However, we should notice those in the world who never seem to be shaken no matter what happens to them. I continue to be amazed in my ministry at the resilience of those who can deal with terrible situations and still “go on.” They have something which the saints have, and that something is unshakable inner peace.  A peace which only emanates from a deep, intimate and incredibly close relationship with God.

We live in a society which expects results and wants them quickly. From the doctor, the mechanic, our investments, the plumber. Everyone seems to be on call for us, mainly when we are in need. Yet, we know, in our hearts, we cannot have such demands in our relationship with God. We cannot control God, yet we request these results immediately. We all know what “friends” are like who only call us when they need something, I certainly have family members who I know need something when they make contact. It is not a good feeling to be used or called just for this purpose.

So this week, let us make some visits to God without the requests, the demands, the needs. And just be present with Him for the sake of our own loving relationship with him. Let us deepen our feelings towards God, surrendering as St. Theresa of Avila invites us. To leave love to the master of love, and let His love flow into us, unimpeded by a cluster of requests. Then, perhaps one day, we will savor that same unshakable inner peace for which we all yearn.

Heading Home

Sometimes it’s better just to run,
When the pain is too great,
And we need to return to the source,
The Womb, from whence we came.

And take a rest for a while,
Enjoying the place we momentarily forgot,

Copyright 2019 Reflection, Poem and Photography by Michael J. Cunningham O.F.S.

A Spiritual Break: Understanding Part II – A Gift of the Holy Spirit

Last week we talked a little about Understanding and Lent. This week I want to dig into this a little more. When we consider the word “understanding” we can think of it in two ways, the secular psychological definition or a spiritual one. The psychological one focuses on our “mind-view” of the word, as illustrated below from Wikipedia:

Understanding is a psychological process related to an abstract or physical object, such as a person, situation, or message whereby one is able to think about it and use concepts to deal adequately with that object. Understanding is a relation between the knower and an object of understanding. Understanding implies abilities and dispositions with respect to an object of knowledge that are sufficient to support intelligent behavior.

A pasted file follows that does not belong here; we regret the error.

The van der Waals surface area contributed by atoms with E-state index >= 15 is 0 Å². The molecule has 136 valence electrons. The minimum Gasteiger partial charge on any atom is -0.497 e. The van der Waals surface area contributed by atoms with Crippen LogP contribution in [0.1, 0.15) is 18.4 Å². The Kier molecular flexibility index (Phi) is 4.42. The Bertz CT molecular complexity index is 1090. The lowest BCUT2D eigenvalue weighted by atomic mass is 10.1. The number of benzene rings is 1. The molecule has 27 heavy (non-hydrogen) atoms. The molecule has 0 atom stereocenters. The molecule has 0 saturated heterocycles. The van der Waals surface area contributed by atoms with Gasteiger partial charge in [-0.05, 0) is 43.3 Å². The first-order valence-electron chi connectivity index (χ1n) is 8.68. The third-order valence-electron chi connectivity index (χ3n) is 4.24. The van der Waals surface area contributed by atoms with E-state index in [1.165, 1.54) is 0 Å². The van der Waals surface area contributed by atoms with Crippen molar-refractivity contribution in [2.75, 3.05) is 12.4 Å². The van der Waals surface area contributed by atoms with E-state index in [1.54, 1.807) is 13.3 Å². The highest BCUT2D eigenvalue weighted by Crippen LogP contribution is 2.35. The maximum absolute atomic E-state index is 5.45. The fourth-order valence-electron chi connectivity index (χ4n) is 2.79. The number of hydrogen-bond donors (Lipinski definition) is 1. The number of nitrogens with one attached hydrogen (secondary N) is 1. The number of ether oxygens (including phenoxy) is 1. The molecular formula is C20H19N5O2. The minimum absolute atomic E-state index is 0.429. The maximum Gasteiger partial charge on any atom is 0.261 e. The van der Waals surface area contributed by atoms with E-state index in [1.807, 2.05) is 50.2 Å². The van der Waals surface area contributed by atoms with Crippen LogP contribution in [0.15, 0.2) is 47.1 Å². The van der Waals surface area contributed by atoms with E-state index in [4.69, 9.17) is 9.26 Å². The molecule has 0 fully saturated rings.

However, our spiritual definition is rooted in the heart. The second of our Gifts of the Holy Spirit, understanding is clearly defined in Daniel 2:22-22

“It is he who controls the procession of times and seasons, who makes and unmakes kings, who confers wisdom on the wise, and knowledge on those with discernment, who uncovers depths and mysteries, who knows what lies in darkness; and light dwells with him.”

Understanding, therefore, is the pure gift of God and touches our hearts so we can better integrate our personal closeness to Christ, as the Word Becomes Flesh (Jn 1:14). This closeness is a mysterious gift which allows us to bring Christ into our decision-making process, as the spirit of the Lord rests on us. Pope Francis notes “understanding dwells in the heart and enlightens the mind”, reminding us that the gift emanates from our heart, which God resides and illumines our thinking, behavior and decision making.

The Holy Spirit gives us this gift where God sits centrally in our hearts and minds; it should be the core of our thoughts and actions. This allows the understanding of our heart to meet the observations of the mind. In an ideal world, we can use some guidelines to mine this gift of the Holy Spirit. I try and use the following to help remind me when I get off course on this front.

  • Involve God in the decision-making process.
  • Reflect on our decisions and reactions
  • Select a loving response as the output channel for our response to others

Perhaps this week you can explore this gift and how it plays out in your life? Do we really involve God in our reactions to others? Or do we judge too quickly in our responses?
I wrote the reflection below some time ago to remind myself of how useful a short reflection can increase the potential for God to be involved in my decisions.


Add ten seconds to each moment,
And my response would be better,
kinder, warmer, more forgiving,
than my first.
But can I ever be as loving as He is to me?

Copyright 2019 Reflection, Poem and Photography by Michael J. Cunningham O.F.S.

UNDERSTANDING … Do I really understand others?